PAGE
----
The Library has a new Special Collections display on the first floor outside the Reading Room! To honor Asian American & Pacific Islander Heritage Month this May, we wanted to showcase some of our archival collections that relate to Asian American history in Idaho!
“Japanese-Americans in the Pacific Northwest” is a bibliography of library resources related to Japanese Americans, prepared by the Staff of the Tacoma Public Library in August 1971.
The Asian American Comparative Collection was founded in 1982 by Dr. Priscilla Wegars and is located in the Laboratory of Anthropology at the University of Idaho. The AACC houses Asian artifacts from archaeological excavations in Idaho.
“Other Faces, Other Lives: Asian Americans in Idaho” was sponsored by the Palouse Asian American Association of Moscow/Pullman with the assistance of a grant from the Ethnic Heritage Committee of the Idaho Centennial Commission. Lily Wai was the project administrator of the project. Eight Asian American families (specifically Chinese, Japanese, and Filipino) were interviewed about their experiences living in Idaho.
Lily Wai (b. 1939 - d. 2013) was a faculty Librarian at the University of Idaho Library. Wai earned one B.A. and two M.A. degrees and was involved in several projects that aimed to preserve and make accessible the histories of Asian communities in Idaho, including the documentary project “Other Faces, Other Lives: Asian Americans in Idaho,” also on display here.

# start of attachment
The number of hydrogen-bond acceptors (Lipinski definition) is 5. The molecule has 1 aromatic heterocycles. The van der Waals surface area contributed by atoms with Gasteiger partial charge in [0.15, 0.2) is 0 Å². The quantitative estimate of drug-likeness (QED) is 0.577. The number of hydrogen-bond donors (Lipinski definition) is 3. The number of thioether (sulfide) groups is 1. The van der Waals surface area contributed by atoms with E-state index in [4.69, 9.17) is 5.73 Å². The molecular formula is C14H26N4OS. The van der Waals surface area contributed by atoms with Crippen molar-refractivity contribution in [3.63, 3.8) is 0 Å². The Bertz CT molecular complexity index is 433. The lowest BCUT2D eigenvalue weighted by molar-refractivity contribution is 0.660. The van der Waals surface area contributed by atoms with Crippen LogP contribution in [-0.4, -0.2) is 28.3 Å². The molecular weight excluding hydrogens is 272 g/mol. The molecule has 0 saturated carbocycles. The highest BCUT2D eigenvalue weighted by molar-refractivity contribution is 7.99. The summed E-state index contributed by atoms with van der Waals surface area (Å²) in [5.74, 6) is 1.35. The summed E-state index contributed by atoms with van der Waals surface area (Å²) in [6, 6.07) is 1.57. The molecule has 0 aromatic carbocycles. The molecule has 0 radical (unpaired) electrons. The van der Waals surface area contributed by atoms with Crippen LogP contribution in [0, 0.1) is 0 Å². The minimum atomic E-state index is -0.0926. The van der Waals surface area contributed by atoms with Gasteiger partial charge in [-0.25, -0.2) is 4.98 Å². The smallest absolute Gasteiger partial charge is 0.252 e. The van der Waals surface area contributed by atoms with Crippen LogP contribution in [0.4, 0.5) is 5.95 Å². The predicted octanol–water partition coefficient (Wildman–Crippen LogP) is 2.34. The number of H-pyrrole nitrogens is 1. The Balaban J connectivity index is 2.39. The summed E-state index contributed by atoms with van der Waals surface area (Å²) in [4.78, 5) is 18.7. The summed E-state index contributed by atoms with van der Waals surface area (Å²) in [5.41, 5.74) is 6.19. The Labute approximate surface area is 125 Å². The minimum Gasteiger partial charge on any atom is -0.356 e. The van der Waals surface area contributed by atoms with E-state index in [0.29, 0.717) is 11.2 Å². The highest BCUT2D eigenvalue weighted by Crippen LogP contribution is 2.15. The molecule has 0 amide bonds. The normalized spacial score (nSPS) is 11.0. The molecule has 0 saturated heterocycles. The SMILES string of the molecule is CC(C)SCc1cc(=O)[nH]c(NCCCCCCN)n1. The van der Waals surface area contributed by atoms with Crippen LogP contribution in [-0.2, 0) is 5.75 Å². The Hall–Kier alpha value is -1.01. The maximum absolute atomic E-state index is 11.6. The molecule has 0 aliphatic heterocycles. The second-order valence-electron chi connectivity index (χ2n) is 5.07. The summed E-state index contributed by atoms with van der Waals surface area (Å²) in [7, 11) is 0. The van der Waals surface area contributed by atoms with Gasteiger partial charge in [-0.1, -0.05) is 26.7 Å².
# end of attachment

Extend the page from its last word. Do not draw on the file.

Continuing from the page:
The Kooskia Internment Camp was a WWII detention facility that was 30 miles outside of Kooskia, Idaho. The camp was administered by the U.S. Immigration and Naturalization Service and it held men of Japanese ancestry who were termed “enemy aliens,” even though most of them were long-time U.S. residents. A total of approximately 265 Japanese men were held at the Kooskia Internment Camp at various times between May 1943 and May 1945.
Samuel S.M. Chan (b. 1934 - ) was a Professor of Mining Engineering at the University of Idaho from 1963-1989. He earned his B.S. in mining and metallurgical engineering in China and earned his Ph.D. in Geology in 1966. His professional specialties included rock mechanics and geophysics. He has many publications and scholarly papers to his credit and was a consultant for American Zinc Lead & Smelting Co., Vanguard Exploration Company, and El Paso Natural Gas Company. He was a member of the International Society of Rock Mechanics.
Polly Bemis was a Chinese American woman and pioneer in Idaho in the late 19th and early 20th century. This book is part of the Day-NW book collection in Special Collections.
“Japanese American Contributions to Idaho’s Economic Development” discusses how “Japanese, like other early Idaho pioneers, came to the Gem State in search of economic opportunity. Through their efforts, they not only achieved many of their own economic goals, but also made significant contributions to Idaho’s economic development.”
“Chinese on the American Frontier” discusses that, although Chinese immigrants played a dynamic role in frontier America, scholars of Asian America have focused for the most part only on the Pacific Coast, especially California. This book fills that gap by collecting memoirs, documents, and historical analyses from the other Western states - from the Cascades to the Great Plains - to provide a comprehensive overview of the Chinese in 19th century America.